Journal Article

A comparison of finite element analysis with <i>in vitro</i> bond strength tests of the bracket–cement–enamel system

T.J. Algera, A.J. Feilzer, B. Prahl-Andersen and C.J. Kleverlaan

in The European Journal of Orthodontics

Published on behalf of European Orthodontics Society

Volume 33, issue 6, pages 608-612
Published in print December 2011 | ISSN: 0141-5387
Published online December 2010 | e-ISSN: 1460-2210 | DOI: http://dx.doi.org/10.1093/ejo/cjq112
A comparison of finite element analysis with in vitro bond strength tests of the bracket–cement–enamel system

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The aim of this study was to determine the in vitro shear bond strength (SBS) and tensile bond strength (TBS) of 45 metal brackets bonded with Transbond XT to bovine enamel. The SBS was determined by loading the short and the long sides of the bracket base. Testing took place after storage of the specimens for 72 hours in water at 37°C. Fractures were analysed with the adhesive remnant index (ARI) and scanning electron microscope (SEM). The stresses in the system were analysed with finite element (FE) analysis models of the experimental set-up to identify the initial fracture point and the stress distribution at fracture. Statistical analysis of bond strengths was performed using analysis of variance (ANOVA) and the Tukey’s post hoc test (P < 0.05). The ARI scores were analysed using Kruskal–Wallis one-way ANOVA on ranks.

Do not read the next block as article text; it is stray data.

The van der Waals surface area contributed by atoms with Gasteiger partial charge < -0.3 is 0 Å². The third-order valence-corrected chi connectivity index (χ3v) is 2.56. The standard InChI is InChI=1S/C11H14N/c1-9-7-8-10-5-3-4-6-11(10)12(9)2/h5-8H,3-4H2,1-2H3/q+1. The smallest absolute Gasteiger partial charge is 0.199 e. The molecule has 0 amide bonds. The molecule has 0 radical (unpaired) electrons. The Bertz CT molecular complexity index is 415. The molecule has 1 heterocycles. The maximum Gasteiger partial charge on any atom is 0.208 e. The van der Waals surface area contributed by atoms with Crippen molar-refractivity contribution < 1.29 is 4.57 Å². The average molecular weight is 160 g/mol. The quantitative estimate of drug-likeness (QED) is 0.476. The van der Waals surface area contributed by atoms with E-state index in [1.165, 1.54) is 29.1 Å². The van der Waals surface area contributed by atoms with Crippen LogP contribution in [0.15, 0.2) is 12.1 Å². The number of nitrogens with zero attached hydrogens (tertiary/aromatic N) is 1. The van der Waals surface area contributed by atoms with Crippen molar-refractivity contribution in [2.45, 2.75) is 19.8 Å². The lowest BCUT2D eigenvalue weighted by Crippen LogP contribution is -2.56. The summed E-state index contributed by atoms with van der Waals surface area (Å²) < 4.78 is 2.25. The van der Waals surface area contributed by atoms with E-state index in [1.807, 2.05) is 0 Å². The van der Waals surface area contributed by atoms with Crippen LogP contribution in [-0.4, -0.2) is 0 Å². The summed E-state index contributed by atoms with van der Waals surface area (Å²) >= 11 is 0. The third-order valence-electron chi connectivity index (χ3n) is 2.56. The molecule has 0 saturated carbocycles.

ANOVA showed significant differences between the three experiments. Loading the short side of the bracket resulted in the highest average bond strength. Tensile loading gave the lowest results. FE models supported the bond strength findings and SEM. FE analysis revealed peak stresses in the cement during loading, confirming that shear testing is sensitive to loading angles. The stress distribution over the bracket–cement–enamel system is not homogeneous during loading. Fractures are initiated at peak stress locations. As a consequence, the size of the bonding area is not predictive of bond strength. The bracket design and the mode of loading may be of greater relevance.

Journal Article.  2985 words.  Illustrated.

Subjects: Restorative Dentistry and Orthodontics

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